Post WW II International Treaties
“Hate Speech” laws arose in the late 1940s and were first introduced through the concerted pressure of communist states. Jacob Mchangma, author of Free Speech: A global history from Socrates to social media points out “the drafting history of the protection of freedom of expression in the Universal Declaration of Human Rights does not leave any doubt that the dominant force behind the attempt to adopt an obligation to restrict this right under human rights law was the Soviet Union.”
In subsequent human rights treaties, the European communist nations sought to prohibit “advocacy of hatred” while the liberal democratic nations argued in favour of free speech.
Article 4 of the International Convention on Elimination of Racial Discrimination (ICERD) requires states to “undertake immediate and positive measures to eradicate all incitement to, or acts of such discrimination”. Adopted by the UN General Assembly in 1965, Article 4 of the ICERD is undoubtedly the most far-reaching of all the International laws relating to “hate speech.”
As Mchangma observes “ the voting record reveals the startling fact that the internationalisation of hate speech prohibition in human rights law owes its existence to a number of states where both criticism of the prevailing totalitarian ideology as well as advocacy of democracy were strictly prohibited.”
Attempts to Define “Hate Speech”
There have been several attempts to define “hate speech” in the last several decades in connection with various international covenants or conventions such as the ICCPR (International Covenant on Civil and Political Rights) or ICERD. None has succeeded in giving a satisfactory definition of “hate speech” simply because there is no way to distinguish speech which is offensive to some people from speech which expresses hatred.
But we have now entered an era in which the rights of certain designated minorities supersede the rights of the rest of us, where their so-called “right not to be offended” takes precedence over the rights of the majority to express their views plainly if robustly. There is no such “right not to be offended” of course, it is bogus, a falsehood, a chimera, a sham; but we live in an era where new rights are invented in numbers by the international priesthood of human rights experts, where the will o’ the wisp reigns supreme over solid substantial traditional rights. Moreover these favoured groups are numerous, there are ten of them in this bill.
It must never be forgotten that the intention of the new Hate Crime bill is to make it easier to secure more convictions.
Incoherence of Hate Speech laws: Censorship
Eric Heinze, in his book The Most Human Right: Why Free Speech Is Everything published by MIT Press asserts that “There can be no such thing as a right unless there is a freedom to claim it or argue for it; the average well-informed human rights expert is going to say yes, free speech is important, but no more than twenty other things.”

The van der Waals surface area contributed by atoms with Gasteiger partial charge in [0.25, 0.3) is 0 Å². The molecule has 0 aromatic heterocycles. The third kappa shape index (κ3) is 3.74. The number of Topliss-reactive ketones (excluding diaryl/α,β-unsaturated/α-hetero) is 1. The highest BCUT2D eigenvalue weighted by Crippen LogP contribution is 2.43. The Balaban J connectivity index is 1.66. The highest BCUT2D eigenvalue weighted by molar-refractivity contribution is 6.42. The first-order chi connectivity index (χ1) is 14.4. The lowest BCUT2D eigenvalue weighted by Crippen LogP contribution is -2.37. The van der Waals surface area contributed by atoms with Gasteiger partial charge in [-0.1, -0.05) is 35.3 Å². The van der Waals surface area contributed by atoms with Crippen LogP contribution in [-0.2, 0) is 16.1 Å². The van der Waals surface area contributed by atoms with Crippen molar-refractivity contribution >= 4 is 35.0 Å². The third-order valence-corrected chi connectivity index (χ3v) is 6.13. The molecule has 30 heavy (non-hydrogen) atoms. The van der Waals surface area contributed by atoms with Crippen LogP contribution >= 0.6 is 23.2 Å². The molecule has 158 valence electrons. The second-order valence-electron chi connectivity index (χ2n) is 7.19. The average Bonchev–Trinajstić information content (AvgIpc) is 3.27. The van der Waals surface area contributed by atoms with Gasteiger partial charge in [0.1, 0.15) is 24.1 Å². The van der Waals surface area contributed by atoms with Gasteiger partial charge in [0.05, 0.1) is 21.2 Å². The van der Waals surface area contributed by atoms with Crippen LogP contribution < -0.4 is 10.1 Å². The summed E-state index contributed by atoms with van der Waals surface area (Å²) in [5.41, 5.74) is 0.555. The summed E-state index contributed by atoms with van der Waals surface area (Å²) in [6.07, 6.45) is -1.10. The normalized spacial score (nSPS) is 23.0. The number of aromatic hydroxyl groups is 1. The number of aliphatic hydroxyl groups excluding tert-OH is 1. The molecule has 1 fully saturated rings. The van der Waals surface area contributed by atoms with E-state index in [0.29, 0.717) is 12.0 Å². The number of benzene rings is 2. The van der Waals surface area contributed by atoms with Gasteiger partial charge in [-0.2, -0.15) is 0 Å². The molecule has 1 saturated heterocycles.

Indeed we have heard this last argument used a number of times in the current debate by those who advocate for “hate speech” laws.
The belief that “hate speech” causes real and actual harm to the individual and must therefore be prohibited is widespread amongst the various national and international legislative bodies, courts and policy-making institutions in Europe. In his book Censored: How European “Hate Speech” laws are threatening Freedom of Speech, the international human rights and European law expert Paul Coleman writes : Dozens of Europe’s “hate speech” laws are reproduced [here] but a clear pattern has emerged in Europe: Once governments begin legislating restrictions on speech, there is no obvious stopping point.
The book details fifty “hate speech” cases that have been prosecuted but they defy being categorised and show an incoherence of the law. Coleman says the recent proliferation of “hate speech” laws serves to undermine the rule of law itself.
The Scottish Experience
A Hate Speech bill was passed into law in Scotland in March 2021, against widespread opposition from many quarters including judges and senior ranking police officers.
The “stirring up hatred” could be either “with the intention” of doing so, or “where it is a likely consequence that hatred will be stirred up against such a group”. The Scottish Police Federation said the bill “appears to paralyse freedom of speech in Scotland”
In March 2021 Jamie Gillies of the Free to Disagree campaign in Scotland, complained that they have waited months for explanatory notes that clarify what will not be caught by this controversial speech law. “The Scottish Government is clearly struggling to explain its hate crime law and how it relates to free expression. They have no answer to concerns the legislation could chill free expression in Scotland and trigger police investigations at an inappropriate threshold”.
He went on to describe the bill as an “authoritarian mess” (Spiked).
Yet the Act is still not in force in Scotland, in some measure because the Police do not want to be tasked with interpreting what hate speech is.
The Free Speech Union in England wondered: Is there any hope that this form of progressive illiberalism is little more than a passing fad? and went on to answer: Not according to Prof Eric Kaufmann. Writing for Unherd, he describes the steady erosion of free speech values in western liberal democracies as “generational”, with surveys consistently finding that “woke” values are twice as prevalent among younger Leftists than older Leftists.
This is Part I of a two-part series. Part II to follow.